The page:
“I have no fear that the result of our experiment will be that men may be trusted to govern themselves without a master.”
- Thomas Jefferson, 1787
“As to the right of men to act anywhere according to their pleasure, without any moral tie, no such right exists... nor is it conceivable how any man can pursue a considerable course of action without its having some effect upon others; or, of course, without producing some degree of responsibility for his conduct.”
- Edmund Burke, 1796
“If any would not work, neither should he eat.”
- The Bible, II Thessalonians 3:10
(also a rule of early American settlers)
Soon after Hurricane Katrina, Pascagoula building officer Steve Mitchell was quoted in news reports as saying, "We've always taken the opinion that outside help is nice, and we appreciate it. But we don't want to depend on it." Gulfport Mayor Brent Warr, having been in office only a few weeks before the hurricane, said, "Sitting in a well, complaining because no one will throw you a rope, is not going to get you anywhere. Instead, you climb out. You hope someone gives you a hand and pulls you. But either way, we're getting out of the well."
That attitude, shown by so many people affected by the hurricane, enabled the critical needs of Mississippians to be taken care of immediately after the storm. People didn’t wait for government to save them. They helped themselves, and they helped each other.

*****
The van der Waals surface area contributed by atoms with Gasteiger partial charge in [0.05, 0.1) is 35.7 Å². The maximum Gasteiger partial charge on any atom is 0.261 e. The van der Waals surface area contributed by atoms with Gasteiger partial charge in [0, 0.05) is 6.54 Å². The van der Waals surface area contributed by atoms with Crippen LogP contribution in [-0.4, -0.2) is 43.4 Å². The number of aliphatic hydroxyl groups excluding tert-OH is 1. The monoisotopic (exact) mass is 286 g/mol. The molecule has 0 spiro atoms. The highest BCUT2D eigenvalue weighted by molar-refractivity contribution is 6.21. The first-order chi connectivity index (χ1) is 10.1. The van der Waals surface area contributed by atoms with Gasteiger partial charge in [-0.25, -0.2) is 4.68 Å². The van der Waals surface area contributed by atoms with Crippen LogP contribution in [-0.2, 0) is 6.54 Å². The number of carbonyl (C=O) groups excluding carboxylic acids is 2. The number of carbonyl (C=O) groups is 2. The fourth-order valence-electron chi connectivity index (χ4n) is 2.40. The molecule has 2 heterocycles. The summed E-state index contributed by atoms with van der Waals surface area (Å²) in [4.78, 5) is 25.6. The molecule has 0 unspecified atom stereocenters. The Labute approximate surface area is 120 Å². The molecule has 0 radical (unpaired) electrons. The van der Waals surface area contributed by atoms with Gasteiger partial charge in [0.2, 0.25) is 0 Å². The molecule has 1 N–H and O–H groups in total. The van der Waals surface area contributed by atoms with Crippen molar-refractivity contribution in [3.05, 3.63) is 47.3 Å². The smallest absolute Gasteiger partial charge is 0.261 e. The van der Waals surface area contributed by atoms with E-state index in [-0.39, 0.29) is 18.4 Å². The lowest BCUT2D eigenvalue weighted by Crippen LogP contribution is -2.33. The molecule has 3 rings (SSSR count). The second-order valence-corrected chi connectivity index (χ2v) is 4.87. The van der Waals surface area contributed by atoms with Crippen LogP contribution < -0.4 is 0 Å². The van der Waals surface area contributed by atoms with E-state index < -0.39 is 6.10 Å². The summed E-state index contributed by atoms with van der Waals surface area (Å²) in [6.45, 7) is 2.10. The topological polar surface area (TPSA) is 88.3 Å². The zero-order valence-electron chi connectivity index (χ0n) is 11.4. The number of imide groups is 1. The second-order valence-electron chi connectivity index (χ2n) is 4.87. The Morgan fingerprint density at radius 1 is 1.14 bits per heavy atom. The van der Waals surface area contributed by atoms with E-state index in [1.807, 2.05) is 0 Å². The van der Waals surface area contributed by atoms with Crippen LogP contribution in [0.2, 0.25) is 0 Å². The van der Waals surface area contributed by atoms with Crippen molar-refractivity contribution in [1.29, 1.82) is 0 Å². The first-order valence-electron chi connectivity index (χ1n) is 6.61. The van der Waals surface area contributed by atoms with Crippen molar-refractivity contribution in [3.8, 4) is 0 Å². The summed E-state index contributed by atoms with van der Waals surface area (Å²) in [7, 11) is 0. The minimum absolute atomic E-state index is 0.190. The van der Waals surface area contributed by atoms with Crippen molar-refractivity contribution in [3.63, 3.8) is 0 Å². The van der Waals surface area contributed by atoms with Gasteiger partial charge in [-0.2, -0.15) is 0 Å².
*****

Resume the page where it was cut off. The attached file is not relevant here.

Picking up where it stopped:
If only people would think that way all the time.
Americans dubbed “The Greatest Generation” were marked by their self-reliance, ingenuity, and unrelenting work ethic. Freedom, to these great Americans, meant the ability to work hard to provide for their family, free from dependence on anyone. Today, a growing number of Americans are largely content to depend on an ever-increasing array of government programs for their income, housing, healthcare, education, and other essentials. Food, shelter, and comfort are no longer seen as the product of hard work and personal responsibility, but are instead viewed as rights, or entitlements, that government is obligated to provide.
The thinking goes something like this: “If I have a problem, it has to be somebody else’s fault; it couldn’t be my own.” This attitude has led to an epidemic of civil lawsuits aimed at fixing blame and demanding outlandish amounts of money for events that could have been avoided if the person had simply acted responsibly.
Government was never intended to save people from their own decisions. When individuals give government the power to solve personal problems, they also yield their freedom and dignity. Abraham Lincoln put it this way: “You cannot help men permanently by doing for them what they could and should do for themselves.”
In recent years, taxpayers have been forced to rescue corporations from the consequences of their leaders' decisions. These bailouts perpetuate irresponsibility by accommodating it.
Government should work to protect citizens from criminals, foreign invaders, and those who would intentionally harm them—but not to protect them from themselves. We must work to restore a proper balance between personal responsibility and the legitimate role of government.
Public officials who live out this principle by taking responsibility for their own actions and expecting others to do the same will govern with humility and restraint.